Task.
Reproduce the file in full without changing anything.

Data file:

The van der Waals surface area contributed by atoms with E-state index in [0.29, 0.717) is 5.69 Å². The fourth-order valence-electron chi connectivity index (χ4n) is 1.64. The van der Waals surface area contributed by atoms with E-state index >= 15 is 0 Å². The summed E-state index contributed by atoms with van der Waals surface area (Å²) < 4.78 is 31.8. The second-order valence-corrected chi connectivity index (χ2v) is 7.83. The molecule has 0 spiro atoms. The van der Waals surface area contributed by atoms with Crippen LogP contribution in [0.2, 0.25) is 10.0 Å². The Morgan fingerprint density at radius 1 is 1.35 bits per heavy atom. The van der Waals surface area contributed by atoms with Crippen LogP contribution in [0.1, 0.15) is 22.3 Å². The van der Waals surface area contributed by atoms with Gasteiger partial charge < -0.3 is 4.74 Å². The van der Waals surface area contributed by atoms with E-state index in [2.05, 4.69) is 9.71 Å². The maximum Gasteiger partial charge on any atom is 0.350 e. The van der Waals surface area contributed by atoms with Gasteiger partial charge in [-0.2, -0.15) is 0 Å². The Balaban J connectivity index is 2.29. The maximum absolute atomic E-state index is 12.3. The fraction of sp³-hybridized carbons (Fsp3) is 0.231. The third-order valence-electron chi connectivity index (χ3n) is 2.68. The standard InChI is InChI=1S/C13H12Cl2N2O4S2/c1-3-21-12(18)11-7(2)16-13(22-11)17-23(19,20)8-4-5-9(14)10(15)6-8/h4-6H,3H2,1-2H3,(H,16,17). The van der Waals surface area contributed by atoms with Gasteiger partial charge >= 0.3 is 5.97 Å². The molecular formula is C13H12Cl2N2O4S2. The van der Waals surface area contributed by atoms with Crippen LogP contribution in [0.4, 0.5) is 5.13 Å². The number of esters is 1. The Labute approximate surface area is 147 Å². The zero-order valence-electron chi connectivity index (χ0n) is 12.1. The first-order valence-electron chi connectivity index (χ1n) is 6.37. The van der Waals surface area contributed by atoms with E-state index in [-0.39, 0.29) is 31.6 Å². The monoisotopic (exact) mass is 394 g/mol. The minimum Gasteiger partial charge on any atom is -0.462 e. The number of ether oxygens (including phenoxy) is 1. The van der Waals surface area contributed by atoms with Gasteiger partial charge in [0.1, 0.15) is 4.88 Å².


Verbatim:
The van der Waals surface area contributed by atoms with E-state index in [0.29, 0.717) is 5.69 Å². The fourth-order valence-electron chi connectivity index (χ4n) is 1.64. The van der Waals surface area contributed by atoms with E-state index >= 15 is 0 Å². The summed E-state index contributed by atoms with van der Waals surface area (Å²) < 4.78 is 31.8. The second-order valence-corrected chi connectivity index (χ2v) is 7.83. The molecule has 0 spiro atoms. The van der Waals surface area contributed by atoms with Crippen LogP contribution in [0.2, 0.25) is 10.0 Å². The Morgan fingerprint density at radius 1 is 1.35 bits per heavy atom. The van der Waals surface area contributed by atoms with Crippen LogP contribution in [0.1, 0.15) is 22.3 Å². The van der Waals surface area contributed by atoms with Gasteiger partial charge < -0.3 is 4.74 Å². The van der Waals surface area contributed by atoms with E-state index in [2.05, 4.69) is 9.71 Å². The maximum Gasteiger partial charge on any atom is 0.350 e. The van der Waals surface area contributed by atoms with Gasteiger partial charge in [-0.2, -0.15) is 0 Å². The Balaban J connectivity index is 2.29. The maximum absolute atomic E-state index is 12.3. The fraction of sp³-hybridized carbons (Fsp3) is 0.231. The third-order valence-electron chi connectivity index (χ3n) is 2.68. The standard InChI is InChI=1S/C13H12Cl2N2O4S2/c1-3-21-12(18)11-7(2)16-13(22-11)17-23(19,20)8-4-5-9(14)10(15)6-8/h4-6H,3H2,1-2H3,(H,16,17). The van der Waals surface area contributed by atoms with Gasteiger partial charge >= 0.3 is 5.97 Å². The molecular formula is C13H12Cl2N2O4S2. The van der Waals surface area contributed by atoms with Crippen LogP contribution in [0.4, 0.5) is 5.13 Å². The number of esters is 1. The Labute approximate surface area is 147 Å². The zero-order valence-electron chi connectivity index (χ0n) is 12.1. The first-order valence-electron chi connectivity index (χ1n) is 6.37. The van der Waals surface area contributed by atoms with E-state index in [-0.39, 0.29) is 31.6 Å². The monoisotopic (exact) mass is 394 g/mol. The minimum Gasteiger partial charge on any atom is -0.462 e. The number of ether oxygens (including phenoxy) is 1. The van der Waals surface area contributed by atoms with Gasteiger partial charge in [0.1, 0.15) is 4.88 Å².